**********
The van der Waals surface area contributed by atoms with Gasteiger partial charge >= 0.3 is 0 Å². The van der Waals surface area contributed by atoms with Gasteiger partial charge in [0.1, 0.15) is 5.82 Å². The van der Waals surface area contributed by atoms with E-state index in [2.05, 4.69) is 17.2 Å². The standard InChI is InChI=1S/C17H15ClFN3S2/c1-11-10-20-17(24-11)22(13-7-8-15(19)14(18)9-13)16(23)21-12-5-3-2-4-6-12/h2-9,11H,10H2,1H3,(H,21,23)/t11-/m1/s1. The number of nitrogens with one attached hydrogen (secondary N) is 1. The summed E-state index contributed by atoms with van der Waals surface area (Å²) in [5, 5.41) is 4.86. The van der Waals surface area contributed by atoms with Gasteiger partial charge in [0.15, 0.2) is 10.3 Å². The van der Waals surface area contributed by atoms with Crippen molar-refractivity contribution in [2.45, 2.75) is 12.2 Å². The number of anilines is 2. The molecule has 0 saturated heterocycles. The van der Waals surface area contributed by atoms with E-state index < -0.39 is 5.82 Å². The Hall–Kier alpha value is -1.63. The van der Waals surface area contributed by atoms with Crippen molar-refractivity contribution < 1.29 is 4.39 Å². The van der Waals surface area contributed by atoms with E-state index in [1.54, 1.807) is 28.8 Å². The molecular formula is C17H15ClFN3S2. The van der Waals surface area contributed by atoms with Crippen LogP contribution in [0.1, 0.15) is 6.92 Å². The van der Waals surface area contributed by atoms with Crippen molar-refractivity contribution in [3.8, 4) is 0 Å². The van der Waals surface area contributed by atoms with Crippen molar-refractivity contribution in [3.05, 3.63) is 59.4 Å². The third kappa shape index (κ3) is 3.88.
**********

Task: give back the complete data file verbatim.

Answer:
The van der Waals surface area contributed by atoms with Gasteiger partial charge >= 0.3 is 0 Å². The van der Waals surface area contributed by atoms with Gasteiger partial charge in [0.1, 0.15) is 5.82 Å². The van der Waals surface area contributed by atoms with E-state index in [2.05, 4.69) is 17.2 Å². The standard InChI is InChI=1S/C17H15ClFN3S2/c1-11-10-20-17(24-11)22(13-7-8-15(19)14(18)9-13)16(23)21-12-5-3-2-4-6-12/h2-9,11H,10H2,1H3,(H,21,23)/t11-/m1/s1. The number of nitrogens with one attached hydrogen (secondary N) is 1. The summed E-state index contributed by atoms with van der Waals surface area (Å²) in [5, 5.41) is 4.86. The van der Waals surface area contributed by atoms with Gasteiger partial charge in [0.15, 0.2) is 10.3 Å². The van der Waals surface area contributed by atoms with Crippen molar-refractivity contribution in [2.45, 2.75) is 12.2 Å². The number of anilines is 2. The molecule has 0 saturated heterocycles. The van der Waals surface area contributed by atoms with E-state index < -0.39 is 5.82 Å². The Hall–Kier alpha value is -1.63. The van der Waals surface area contributed by atoms with Crippen molar-refractivity contribution < 1.29 is 4.39 Å². The van der Waals surface area contributed by atoms with E-state index in [1.54, 1.807) is 28.8 Å². The molecular formula is C17H15ClFN3S2. The van der Waals surface area contributed by atoms with Crippen LogP contribution in [0.1, 0.15) is 6.92 Å². The van der Waals surface area contributed by atoms with Crippen molar-refractivity contribution in [3.8, 4) is 0 Å². The van der Waals surface area contributed by atoms with Crippen molar-refractivity contribution in [3.05, 3.63) is 59.4 Å². The third kappa shape index (κ3) is 3.88.